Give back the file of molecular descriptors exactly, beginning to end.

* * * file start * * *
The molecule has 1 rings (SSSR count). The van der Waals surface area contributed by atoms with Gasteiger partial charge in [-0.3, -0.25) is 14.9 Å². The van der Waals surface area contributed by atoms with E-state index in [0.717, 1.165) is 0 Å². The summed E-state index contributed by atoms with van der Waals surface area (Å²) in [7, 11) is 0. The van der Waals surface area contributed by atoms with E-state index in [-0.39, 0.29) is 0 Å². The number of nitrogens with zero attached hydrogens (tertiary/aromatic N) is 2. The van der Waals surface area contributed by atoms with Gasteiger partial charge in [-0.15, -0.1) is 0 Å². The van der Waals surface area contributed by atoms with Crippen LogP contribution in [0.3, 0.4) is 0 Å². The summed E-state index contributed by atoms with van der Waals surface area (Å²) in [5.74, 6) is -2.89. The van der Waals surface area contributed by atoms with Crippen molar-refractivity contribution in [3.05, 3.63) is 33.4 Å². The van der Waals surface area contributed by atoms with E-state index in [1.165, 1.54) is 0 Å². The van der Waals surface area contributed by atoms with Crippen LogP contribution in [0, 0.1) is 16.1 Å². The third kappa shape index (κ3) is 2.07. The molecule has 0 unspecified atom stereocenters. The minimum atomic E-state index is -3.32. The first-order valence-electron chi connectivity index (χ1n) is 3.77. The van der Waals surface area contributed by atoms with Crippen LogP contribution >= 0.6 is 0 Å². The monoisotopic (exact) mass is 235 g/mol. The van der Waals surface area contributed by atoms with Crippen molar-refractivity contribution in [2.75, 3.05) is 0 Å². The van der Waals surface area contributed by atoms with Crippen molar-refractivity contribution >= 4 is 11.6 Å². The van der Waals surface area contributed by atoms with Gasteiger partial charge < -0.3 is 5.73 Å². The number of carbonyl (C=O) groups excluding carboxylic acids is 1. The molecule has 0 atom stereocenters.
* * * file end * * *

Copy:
The molecule has 1 rings (SSSR count). The van der Waals surface area contributed by atoms with Gasteiger partial charge in [-0.3, -0.25) is 14.9 Å². The van der Waals surface area contributed by atoms with E-state index in [0.717, 1.165) is 0 Å². The summed E-state index contributed by atoms with van der Waals surface area (Å²) in [7, 11) is 0. The van der Waals surface area contributed by atoms with E-state index in [-0.39, 0.29) is 0 Å². The number of nitrogens with zero attached hydrogens (tertiary/aromatic N) is 2. The van der Waals surface area contributed by atoms with Gasteiger partial charge in [-0.15, -0.1) is 0 Å². The van der Waals surface area contributed by atoms with Crippen LogP contribution in [0.3, 0.4) is 0 Å². The summed E-state index contributed by atoms with van der Waals surface area (Å²) in [5.74, 6) is -2.89. The van der Waals surface area contributed by atoms with Crippen molar-refractivity contribution in [3.05, 3.63) is 33.4 Å². The van der Waals surface area contributed by atoms with E-state index in [1.165, 1.54) is 0 Å². The van der Waals surface area contributed by atoms with Crippen LogP contribution in [0, 0.1) is 16.1 Å². The third kappa shape index (κ3) is 2.07. The molecule has 0 unspecified atom stereocenters. The minimum atomic E-state index is -3.32. The first-order valence-electron chi connectivity index (χ1n) is 3.77. The van der Waals surface area contributed by atoms with Crippen LogP contribution >= 0.6 is 0 Å². The monoisotopic (exact) mass is 235 g/mol. The van der Waals surface area contributed by atoms with Crippen molar-refractivity contribution in [2.75, 3.05) is 0 Å². The van der Waals surface area contributed by atoms with Crippen molar-refractivity contribution >= 4 is 11.6 Å². The van der Waals surface area contributed by atoms with Gasteiger partial charge < -0.3 is 5.73 Å². The number of carbonyl (C=O) groups excluding carboxylic acids is 1. The molecule has 0 atom stereocenters.